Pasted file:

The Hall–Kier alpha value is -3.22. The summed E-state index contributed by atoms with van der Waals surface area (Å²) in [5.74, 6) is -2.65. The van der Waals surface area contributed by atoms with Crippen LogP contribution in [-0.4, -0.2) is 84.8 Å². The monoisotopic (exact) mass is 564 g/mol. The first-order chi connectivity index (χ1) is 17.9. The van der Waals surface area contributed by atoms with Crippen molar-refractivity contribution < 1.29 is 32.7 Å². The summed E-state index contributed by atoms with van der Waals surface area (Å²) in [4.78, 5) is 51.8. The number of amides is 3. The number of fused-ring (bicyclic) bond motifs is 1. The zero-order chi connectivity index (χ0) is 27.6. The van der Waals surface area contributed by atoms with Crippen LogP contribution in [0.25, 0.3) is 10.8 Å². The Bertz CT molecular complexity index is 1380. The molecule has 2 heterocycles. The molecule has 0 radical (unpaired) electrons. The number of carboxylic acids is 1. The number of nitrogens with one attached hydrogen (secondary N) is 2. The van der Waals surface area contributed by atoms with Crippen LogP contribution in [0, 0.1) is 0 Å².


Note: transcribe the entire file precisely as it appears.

The Hall–Kier alpha value is -3.22. The summed E-state index contributed by atoms with van der Waals surface area (Å²) in [5.74, 6) is -2.65. The van der Waals surface area contributed by atoms with Crippen LogP contribution in [-0.4, -0.2) is 84.8 Å². The monoisotopic (exact) mass is 564 g/mol. The first-order chi connectivity index (χ1) is 17.9. The van der Waals surface area contributed by atoms with Crippen molar-refractivity contribution < 1.29 is 32.7 Å². The summed E-state index contributed by atoms with van der Waals surface area (Å²) in [4.78, 5) is 51.8. The number of amides is 3. The number of fused-ring (bicyclic) bond motifs is 1. The zero-order chi connectivity index (χ0) is 27.6. The van der Waals surface area contributed by atoms with Crippen LogP contribution in [0.25, 0.3) is 10.8 Å². The Bertz CT molecular complexity index is 1380. The molecule has 2 heterocycles. The molecule has 0 radical (unpaired) electrons. The number of carboxylic acids is 1. The number of nitrogens with one attached hydrogen (secondary N) is 2. The van der Waals surface area contributed by atoms with Crippen LogP contribution in [0, 0.1) is 0 Å².